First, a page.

Sangre de Cristo House

Santa Fe, New Mexico


This ridgetop house in Santa Fe is organized around two perpendicular board-formed concrete walls. The walls are an element of continuity, linking interior and exterior spaces and the landscape beyond. A narrow skylight runs the entire 125’ length of one of the walls, casting changing shadows on the rough concrete over the span of the day.


The front of the house is set deeply into the earth. You enter through a recessed courtyard and into a cool, private vestibule. An opening cut into one of the concrete walls then leads you into the main body of the house, where panoramic views of the Sangre de Cristo mountains are revealed. Although there are large expanses of glass, they are all deeply shaded by cantilevered roof forms that create porches around the perimeter.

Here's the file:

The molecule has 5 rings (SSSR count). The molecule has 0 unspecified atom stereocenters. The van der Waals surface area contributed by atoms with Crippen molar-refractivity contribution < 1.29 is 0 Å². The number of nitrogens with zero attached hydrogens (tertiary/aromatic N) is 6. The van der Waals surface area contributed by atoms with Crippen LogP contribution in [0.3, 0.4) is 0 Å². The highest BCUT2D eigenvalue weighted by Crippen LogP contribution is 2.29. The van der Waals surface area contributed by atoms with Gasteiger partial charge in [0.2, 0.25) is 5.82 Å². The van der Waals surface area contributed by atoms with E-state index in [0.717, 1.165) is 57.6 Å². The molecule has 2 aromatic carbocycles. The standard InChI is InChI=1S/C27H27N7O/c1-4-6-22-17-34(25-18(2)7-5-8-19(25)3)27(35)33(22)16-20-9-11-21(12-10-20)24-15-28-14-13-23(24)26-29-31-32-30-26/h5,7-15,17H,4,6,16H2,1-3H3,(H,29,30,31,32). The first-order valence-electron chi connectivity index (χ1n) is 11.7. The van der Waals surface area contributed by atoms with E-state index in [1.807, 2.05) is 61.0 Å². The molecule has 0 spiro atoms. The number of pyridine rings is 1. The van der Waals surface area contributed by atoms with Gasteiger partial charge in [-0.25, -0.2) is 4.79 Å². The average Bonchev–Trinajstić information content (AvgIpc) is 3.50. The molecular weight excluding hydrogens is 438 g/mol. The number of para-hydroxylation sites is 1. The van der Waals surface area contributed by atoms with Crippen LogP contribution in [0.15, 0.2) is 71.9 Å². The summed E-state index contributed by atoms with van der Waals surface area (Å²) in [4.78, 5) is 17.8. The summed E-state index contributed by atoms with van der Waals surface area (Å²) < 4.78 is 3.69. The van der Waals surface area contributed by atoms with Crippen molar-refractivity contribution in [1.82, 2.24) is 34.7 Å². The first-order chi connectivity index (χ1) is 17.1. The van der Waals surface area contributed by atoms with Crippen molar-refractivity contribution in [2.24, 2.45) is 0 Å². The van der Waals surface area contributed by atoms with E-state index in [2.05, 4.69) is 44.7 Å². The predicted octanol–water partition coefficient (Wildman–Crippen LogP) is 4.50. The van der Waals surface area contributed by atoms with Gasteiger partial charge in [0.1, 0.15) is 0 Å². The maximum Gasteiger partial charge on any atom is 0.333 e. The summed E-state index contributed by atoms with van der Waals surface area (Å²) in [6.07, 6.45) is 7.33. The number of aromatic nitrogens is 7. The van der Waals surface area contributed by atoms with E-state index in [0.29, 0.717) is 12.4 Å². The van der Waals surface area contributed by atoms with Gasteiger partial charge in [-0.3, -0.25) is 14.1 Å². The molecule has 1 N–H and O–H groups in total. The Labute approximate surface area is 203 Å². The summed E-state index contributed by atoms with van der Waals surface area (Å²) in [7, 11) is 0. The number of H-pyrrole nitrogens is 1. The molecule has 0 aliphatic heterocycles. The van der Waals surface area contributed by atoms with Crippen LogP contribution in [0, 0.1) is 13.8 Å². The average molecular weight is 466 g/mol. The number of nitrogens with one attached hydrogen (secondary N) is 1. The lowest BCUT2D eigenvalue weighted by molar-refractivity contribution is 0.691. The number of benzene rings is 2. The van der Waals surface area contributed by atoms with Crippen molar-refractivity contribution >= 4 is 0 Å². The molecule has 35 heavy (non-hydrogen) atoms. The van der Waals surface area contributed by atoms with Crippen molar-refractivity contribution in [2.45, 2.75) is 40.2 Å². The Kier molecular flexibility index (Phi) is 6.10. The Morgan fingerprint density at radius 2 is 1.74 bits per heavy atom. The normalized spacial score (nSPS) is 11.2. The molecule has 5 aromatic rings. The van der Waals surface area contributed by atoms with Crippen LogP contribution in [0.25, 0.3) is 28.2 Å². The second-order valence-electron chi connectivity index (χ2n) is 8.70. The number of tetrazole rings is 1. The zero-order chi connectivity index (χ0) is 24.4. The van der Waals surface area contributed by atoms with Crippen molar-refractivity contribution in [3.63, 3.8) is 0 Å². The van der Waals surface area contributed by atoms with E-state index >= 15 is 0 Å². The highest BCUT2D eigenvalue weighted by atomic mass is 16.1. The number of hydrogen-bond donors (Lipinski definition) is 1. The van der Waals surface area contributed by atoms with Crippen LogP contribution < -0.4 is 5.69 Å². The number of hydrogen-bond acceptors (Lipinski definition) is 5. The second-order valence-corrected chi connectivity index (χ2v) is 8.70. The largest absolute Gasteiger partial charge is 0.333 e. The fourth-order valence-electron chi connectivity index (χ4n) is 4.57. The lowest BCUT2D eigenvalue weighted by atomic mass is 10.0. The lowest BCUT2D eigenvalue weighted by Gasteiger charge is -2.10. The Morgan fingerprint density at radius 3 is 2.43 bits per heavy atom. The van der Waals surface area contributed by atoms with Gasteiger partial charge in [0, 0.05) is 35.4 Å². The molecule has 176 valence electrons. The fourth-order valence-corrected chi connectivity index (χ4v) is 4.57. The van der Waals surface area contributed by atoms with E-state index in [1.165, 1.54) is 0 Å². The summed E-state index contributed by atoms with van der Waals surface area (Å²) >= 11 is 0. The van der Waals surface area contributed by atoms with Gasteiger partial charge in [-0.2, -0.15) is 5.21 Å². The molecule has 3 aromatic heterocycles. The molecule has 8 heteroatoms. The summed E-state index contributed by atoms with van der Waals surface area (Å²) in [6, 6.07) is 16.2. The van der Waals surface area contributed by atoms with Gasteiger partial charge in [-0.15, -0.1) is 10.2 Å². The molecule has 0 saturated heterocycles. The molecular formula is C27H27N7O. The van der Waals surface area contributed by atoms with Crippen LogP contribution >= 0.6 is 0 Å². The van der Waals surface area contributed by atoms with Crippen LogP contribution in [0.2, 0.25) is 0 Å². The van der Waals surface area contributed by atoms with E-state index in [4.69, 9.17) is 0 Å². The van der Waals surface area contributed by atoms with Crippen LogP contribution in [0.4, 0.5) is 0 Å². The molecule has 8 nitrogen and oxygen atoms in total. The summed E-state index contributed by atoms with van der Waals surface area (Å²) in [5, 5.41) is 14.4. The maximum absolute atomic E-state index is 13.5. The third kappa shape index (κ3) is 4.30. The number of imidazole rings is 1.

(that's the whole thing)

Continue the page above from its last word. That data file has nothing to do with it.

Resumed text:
The house enhances a feeling of connection to the site and provides a true sense of shelter.


Architect: Specht Architects
Landscape Architect: James David
Interior Design: Norine Haynes
Contractor: Wolf Corp.
Photographer: Taggart Sorensen & Casey Dunn

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